- The new Bugatti will be a supersportscar again, not a four-door.
- It will be an entirely new design, with new chassis.
- The car will also have a new engine, no specifications disclosed yet.
December 13, 2013 EAA WRIGHT BROTHERS MEMORIAL BANQUET - Bugatti 100P Presentation Oshkosh, USA
The effort to recreate one of aviation history’s most beautiful but unproven designs will be the highlight presentation at EAA’s annual Wright Brothers Memorial Banquet. This year’s banquet will commemorate the 110th anniversary of the Wright Brothers’ first powered flight at Kitty Hawk, N.C.
Join us as EAA member Scotty Wilson describes his quest to build a full-scale, flyable reproduction of the Bugatti 100P racer, “the most historically significant airplane that never flew.”
Tickets for the banquet are $50 for EAA members and guest, $60 for non-members/guest, and include the reception, full-service dinner, and evening program.
More info at airventuremuseum.org
the Friends of Prescott have an auction underway to help raise funds for ongoing maintenance and support for the hillclimb. There are a number of unique bugatti experiences, books and automobilia that might be just what some of you 'hard to buy for' enthusiasts might appreciate!
The website is via bugatti.co.uk
In the menu on the left of that page you will find 3 pages with the offers, and a 3rd with the ïnstructions how to make a bid.
Bugatti Type 57 Aerolithe
By Francois Vanaret
September 10, 2013
Following the successful launch of its “Les Légendes de Bugatti” (Bugatti Legends) series a few weeks ago in Pebble Beach in California, Bugatti presents the second vehicle in this exclusive edition as a world premiere at the 65th International Motor Show in Frankfurt. The French luxury car manufacturer intends the Bugatti Grand Sport Vitesse “Jean Bugatti” to be a celebration of the oldest son of company founder Ettore Bugatti and his most famous creation, the Type 57SC Atlantic. Like all other five models in the Legend series, the “Jean Bugatti” is limited to three vehicles. It costs 2.28 million euros (plus tax and other charges).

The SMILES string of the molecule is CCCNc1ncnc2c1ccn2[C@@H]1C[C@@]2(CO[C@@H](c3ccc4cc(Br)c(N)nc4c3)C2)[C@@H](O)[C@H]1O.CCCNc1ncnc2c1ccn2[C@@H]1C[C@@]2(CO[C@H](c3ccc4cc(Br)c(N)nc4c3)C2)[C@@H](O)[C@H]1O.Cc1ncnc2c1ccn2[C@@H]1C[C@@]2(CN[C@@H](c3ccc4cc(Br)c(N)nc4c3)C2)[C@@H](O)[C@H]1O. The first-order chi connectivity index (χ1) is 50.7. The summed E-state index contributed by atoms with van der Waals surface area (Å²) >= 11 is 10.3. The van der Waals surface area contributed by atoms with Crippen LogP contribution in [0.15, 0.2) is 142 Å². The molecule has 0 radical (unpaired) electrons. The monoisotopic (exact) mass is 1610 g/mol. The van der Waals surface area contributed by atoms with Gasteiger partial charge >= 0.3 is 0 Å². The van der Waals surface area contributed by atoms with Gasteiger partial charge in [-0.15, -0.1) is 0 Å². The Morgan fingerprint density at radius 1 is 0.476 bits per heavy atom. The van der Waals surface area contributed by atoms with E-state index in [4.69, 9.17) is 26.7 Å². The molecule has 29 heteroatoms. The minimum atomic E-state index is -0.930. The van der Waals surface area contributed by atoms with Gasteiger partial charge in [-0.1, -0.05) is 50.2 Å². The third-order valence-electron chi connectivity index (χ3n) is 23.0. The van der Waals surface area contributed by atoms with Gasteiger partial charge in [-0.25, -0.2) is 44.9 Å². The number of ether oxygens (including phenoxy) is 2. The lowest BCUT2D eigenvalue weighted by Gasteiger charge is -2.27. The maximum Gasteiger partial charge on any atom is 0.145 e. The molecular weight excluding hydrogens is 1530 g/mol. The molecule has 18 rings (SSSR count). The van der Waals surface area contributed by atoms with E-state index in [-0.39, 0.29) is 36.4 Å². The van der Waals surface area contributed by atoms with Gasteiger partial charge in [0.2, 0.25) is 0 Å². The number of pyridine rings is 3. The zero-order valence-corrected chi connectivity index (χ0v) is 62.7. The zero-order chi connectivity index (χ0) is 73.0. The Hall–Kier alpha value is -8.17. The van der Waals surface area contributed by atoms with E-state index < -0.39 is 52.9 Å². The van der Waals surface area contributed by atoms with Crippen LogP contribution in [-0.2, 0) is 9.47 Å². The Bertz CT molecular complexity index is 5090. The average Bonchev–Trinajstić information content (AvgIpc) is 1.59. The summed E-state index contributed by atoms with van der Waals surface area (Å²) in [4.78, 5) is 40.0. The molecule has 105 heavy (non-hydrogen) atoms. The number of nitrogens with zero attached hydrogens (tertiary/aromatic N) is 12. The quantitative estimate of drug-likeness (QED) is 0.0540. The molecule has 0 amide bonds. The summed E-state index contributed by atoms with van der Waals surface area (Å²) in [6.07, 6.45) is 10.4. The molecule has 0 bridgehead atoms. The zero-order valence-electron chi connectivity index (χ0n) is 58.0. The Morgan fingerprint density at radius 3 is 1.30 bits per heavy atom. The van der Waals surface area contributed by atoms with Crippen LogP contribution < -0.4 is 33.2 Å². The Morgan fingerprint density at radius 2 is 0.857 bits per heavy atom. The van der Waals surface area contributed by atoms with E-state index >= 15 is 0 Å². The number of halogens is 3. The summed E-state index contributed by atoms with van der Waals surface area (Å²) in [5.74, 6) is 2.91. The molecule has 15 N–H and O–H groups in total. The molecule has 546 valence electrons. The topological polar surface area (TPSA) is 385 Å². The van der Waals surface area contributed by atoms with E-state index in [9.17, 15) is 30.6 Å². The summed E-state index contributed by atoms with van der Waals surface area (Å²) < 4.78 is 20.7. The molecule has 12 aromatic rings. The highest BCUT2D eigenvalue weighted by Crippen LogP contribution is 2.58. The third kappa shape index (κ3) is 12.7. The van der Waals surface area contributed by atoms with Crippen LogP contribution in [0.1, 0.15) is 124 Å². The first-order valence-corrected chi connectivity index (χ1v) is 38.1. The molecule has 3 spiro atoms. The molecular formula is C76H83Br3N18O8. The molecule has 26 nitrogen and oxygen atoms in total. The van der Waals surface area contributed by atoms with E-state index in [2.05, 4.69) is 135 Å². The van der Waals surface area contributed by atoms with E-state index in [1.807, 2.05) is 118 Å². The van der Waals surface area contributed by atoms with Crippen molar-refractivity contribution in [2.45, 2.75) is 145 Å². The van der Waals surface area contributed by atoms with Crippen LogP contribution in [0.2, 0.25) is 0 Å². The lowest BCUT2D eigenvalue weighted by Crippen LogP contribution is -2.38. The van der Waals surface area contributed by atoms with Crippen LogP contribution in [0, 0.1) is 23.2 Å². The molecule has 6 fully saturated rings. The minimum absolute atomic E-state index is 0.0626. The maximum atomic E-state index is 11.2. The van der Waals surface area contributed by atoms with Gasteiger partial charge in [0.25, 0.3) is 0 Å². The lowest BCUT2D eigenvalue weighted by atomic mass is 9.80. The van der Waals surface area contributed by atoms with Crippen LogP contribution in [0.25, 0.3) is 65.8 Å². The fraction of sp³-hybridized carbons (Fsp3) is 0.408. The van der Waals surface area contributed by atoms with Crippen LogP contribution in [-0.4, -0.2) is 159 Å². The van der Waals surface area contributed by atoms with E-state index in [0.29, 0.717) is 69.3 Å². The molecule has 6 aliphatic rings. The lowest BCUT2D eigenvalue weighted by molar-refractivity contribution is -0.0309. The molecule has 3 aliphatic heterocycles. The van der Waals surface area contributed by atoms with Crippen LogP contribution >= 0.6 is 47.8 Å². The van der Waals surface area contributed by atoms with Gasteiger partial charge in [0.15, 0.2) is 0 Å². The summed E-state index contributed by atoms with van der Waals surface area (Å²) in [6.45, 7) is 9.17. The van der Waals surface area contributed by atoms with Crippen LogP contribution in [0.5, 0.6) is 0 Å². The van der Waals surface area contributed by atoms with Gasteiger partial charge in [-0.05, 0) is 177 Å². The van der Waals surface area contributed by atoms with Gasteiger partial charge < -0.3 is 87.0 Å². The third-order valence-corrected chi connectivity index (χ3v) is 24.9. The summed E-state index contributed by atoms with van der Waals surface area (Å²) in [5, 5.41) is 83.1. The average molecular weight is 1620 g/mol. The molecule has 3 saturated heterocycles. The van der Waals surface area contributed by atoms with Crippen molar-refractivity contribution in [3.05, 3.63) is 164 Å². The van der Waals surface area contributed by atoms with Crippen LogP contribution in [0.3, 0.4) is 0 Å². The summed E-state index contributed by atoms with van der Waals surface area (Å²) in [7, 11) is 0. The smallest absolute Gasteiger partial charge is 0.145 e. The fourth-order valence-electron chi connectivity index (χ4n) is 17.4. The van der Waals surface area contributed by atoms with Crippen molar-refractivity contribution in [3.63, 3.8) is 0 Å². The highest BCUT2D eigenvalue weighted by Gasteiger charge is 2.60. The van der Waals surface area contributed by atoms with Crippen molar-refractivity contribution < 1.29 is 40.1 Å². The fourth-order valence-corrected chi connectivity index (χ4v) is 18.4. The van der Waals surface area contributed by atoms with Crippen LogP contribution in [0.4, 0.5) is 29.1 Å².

With its “Jean Bugatti” Legend model, Bugatti pays homage to a prominent figure in 20th century automotive history. Gianoberto Carlo Rembrandt Ettore Bugatti, known as Jean, was the eldest son of Ettore Bugatti and the most gifted of his four children. From the late 1920s onwards, Jean used his own structural and design ideas to exert more and more influence over the development of the company located in Molsheim, Alsace. In 1936, he took over as head of the company at the age of 27. By the time of his tragic accidental death in 1939, Jean had secured his place in automotive history thanks to his pioneering engine and chassis designs and concepts for vehicle bodies.
“Jean Bugatti is a Bugatti legend,” says Dr Wolfgang Schreiber, President of Bugatti Automobiles S.A.S. “Along with his father Ettore, Jean played a critical role in shaping our brand. Jean managed to combine the artistic roots of Bugatti with his father’s innovative automotive technology, and from that developed a design which is still reflected in the brand today, finding expression in our brand values of ‘Art, Forme, Technique’.”
One of the most extraordinary designs created by Jean Bugatti has to be the Type 57SC Atlantic, one of the most exclusive and exceptional sport coupés ever built and ranking among the most expensive vintage cars in the world. The Legend vehicle to be unveiled in Frankfurt is a call back to La Voiture Noire (‘The Black Car’), an Atlantic model which was driven by Jean Bugatti himself and has been lost since the Second World War.
“The Bugatti 57SC Atlantic is an icon. For many, it is one of the most elegant and valuable sports cars in automotive history,” asserts Wolfgang Schreiber.
“Jean Bugatti was a gifted car designer who knew to mirror the 1930s style of avant-garde in the design of the Bugatti car bodies,” explains Achim Anscheidt, Chief Designer at Bugatti. “His jet black La Voiture Noire was more than just Jean’s ‘private’ car. It was also his most impressive work of art – breathtakingly sporty dimensions paired with fluid, elegant lines and the unmistakeably expressive Bugatti DNA.”